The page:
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Interesting, despite awful tabloid journalistic style of author Richard Hollingham
on 13 April 2014
Having had heart surgery, I was interested in reading up about the history of surgery and this book gives quite a good overview for the layman. However, be prepared for the most awful writing style, akin to many tabloid newspapers and reality TV producers. Each surgical procedure is introduced by a preamble that is intended to exemplify a particular milestone in history. But when the actual course of the operation commences, the author, Richard Hollingham, switches to present tense! Like I just did! You don't notice at first, but after several chapters, you realise that he has a habit and he's going to stick to it come what may. I should think all his writing is quickly identifiable as his. (Note that Michael Mosley's contribution is merely the Foreword.)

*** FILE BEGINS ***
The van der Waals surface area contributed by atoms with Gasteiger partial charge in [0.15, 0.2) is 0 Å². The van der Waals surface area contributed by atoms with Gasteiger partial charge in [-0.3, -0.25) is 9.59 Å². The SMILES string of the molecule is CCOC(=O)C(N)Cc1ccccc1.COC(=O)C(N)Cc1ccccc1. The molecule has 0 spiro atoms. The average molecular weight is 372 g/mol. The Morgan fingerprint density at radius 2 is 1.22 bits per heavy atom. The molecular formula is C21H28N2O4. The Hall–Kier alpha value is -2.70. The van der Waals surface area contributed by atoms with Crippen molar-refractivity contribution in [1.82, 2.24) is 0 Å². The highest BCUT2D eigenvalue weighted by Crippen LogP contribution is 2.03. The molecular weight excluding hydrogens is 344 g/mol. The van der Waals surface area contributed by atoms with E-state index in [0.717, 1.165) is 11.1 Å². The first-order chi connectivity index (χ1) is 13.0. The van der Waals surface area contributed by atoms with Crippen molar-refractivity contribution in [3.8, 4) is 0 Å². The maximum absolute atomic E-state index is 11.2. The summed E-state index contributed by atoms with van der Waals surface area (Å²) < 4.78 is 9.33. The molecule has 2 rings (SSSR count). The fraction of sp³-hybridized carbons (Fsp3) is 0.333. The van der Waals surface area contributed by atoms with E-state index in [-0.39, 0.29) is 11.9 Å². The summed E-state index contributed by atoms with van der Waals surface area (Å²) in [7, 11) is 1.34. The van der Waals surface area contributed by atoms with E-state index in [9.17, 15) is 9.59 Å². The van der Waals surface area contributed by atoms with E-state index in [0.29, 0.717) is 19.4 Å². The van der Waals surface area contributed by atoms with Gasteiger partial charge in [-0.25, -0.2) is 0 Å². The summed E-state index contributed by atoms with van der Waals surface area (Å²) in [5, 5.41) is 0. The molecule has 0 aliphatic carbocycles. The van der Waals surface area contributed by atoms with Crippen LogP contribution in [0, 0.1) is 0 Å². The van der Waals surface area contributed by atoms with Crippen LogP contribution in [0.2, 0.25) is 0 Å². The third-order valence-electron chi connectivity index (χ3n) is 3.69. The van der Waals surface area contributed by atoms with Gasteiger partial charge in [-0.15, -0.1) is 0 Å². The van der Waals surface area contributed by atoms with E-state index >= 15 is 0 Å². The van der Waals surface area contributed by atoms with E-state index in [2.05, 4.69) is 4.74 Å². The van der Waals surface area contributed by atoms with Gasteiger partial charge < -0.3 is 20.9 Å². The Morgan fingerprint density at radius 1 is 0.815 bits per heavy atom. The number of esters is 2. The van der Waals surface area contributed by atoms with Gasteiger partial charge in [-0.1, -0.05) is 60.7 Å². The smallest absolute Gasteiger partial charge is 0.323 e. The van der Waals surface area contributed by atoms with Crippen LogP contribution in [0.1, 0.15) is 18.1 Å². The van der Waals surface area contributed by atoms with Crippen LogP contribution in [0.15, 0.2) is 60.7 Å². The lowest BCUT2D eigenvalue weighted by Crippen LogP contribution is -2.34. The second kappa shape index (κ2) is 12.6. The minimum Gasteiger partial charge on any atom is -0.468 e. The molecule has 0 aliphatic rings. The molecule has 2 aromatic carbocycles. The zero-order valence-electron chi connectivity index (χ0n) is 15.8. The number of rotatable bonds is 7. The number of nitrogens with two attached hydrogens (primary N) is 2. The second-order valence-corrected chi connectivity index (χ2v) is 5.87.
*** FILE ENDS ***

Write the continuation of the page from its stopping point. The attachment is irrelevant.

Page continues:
There are plenty of fascinating facts to discover. I was astonished to find that the first successful operation on a heart was performed in Germany in 1896. The terrible pain suffered by victims of surgery before the advent of ether and chloroform is unimaginable today, when even a toothache can make us wish we were dead. All surgical patients today have to thank their lucky stars for the great strides that have been made in the past 150 years.